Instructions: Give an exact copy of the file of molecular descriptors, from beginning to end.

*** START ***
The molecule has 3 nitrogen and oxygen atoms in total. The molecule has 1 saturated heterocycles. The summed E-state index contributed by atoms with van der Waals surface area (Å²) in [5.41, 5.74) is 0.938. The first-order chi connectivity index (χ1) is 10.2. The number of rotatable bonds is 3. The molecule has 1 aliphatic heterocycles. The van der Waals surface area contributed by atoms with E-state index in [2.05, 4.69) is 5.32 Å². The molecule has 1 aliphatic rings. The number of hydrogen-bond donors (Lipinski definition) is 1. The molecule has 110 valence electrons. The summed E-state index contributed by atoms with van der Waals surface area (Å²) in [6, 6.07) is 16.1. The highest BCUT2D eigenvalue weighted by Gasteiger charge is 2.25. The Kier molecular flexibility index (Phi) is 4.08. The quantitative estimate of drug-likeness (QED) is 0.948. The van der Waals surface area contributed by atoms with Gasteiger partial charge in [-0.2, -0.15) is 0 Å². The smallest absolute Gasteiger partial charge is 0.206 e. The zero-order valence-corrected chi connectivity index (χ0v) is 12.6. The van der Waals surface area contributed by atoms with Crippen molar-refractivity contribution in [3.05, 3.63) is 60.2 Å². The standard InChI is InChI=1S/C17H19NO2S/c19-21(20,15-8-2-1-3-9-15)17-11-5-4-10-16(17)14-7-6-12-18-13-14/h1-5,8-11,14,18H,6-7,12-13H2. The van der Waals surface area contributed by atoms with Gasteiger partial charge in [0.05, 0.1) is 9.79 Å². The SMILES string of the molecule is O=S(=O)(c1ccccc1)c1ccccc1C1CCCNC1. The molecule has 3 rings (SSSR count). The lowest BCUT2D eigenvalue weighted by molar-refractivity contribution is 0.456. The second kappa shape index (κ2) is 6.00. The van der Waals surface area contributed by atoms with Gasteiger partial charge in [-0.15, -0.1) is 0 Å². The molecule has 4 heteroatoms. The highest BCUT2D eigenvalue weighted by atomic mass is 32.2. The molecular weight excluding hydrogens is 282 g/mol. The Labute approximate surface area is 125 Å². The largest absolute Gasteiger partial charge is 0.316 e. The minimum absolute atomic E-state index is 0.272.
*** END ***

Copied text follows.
The molecule has 3 nitrogen and oxygen atoms in total. The molecule has 1 saturated heterocycles. The summed E-state index contributed by atoms with van der Waals surface area (Å²) in [5.41, 5.74) is 0.938. The first-order chi connectivity index (χ1) is 10.2. The number of rotatable bonds is 3. The molecule has 1 aliphatic heterocycles. The van der Waals surface area contributed by atoms with E-state index in [2.05, 4.69) is 5.32 Å². The molecule has 1 aliphatic rings. The number of hydrogen-bond donors (Lipinski definition) is 1. The molecule has 110 valence electrons. The summed E-state index contributed by atoms with van der Waals surface area (Å²) in [6, 6.07) is 16.1. The highest BCUT2D eigenvalue weighted by Gasteiger charge is 2.25. The Kier molecular flexibility index (Phi) is 4.08. The quantitative estimate of drug-likeness (QED) is 0.948. The van der Waals surface area contributed by atoms with Gasteiger partial charge in [-0.2, -0.15) is 0 Å². The smallest absolute Gasteiger partial charge is 0.206 e. The zero-order valence-corrected chi connectivity index (χ0v) is 12.6. The van der Waals surface area contributed by atoms with Crippen molar-refractivity contribution in [3.05, 3.63) is 60.2 Å². The standard InChI is InChI=1S/C17H19NO2S/c19-21(20,15-8-2-1-3-9-15)17-11-5-4-10-16(17)14-7-6-12-18-13-14/h1-5,8-11,14,18H,6-7,12-13H2. The van der Waals surface area contributed by atoms with Gasteiger partial charge in [0.05, 0.1) is 9.79 Å². The SMILES string of the molecule is O=S(=O)(c1ccccc1)c1ccccc1C1CCCNC1. The molecule has 3 rings (SSSR count). The lowest BCUT2D eigenvalue weighted by molar-refractivity contribution is 0.456. The second kappa shape index (κ2) is 6.00. The van der Waals surface area contributed by atoms with Gasteiger partial charge in [-0.15, -0.1) is 0 Å². The molecule has 4 heteroatoms. The highest BCUT2D eigenvalue weighted by atomic mass is 32.2. The molecular weight excluding hydrogens is 282 g/mol. The Labute approximate surface area is 125 Å². The largest absolute Gasteiger partial charge is 0.316 e. The minimum absolute atomic E-state index is 0.272.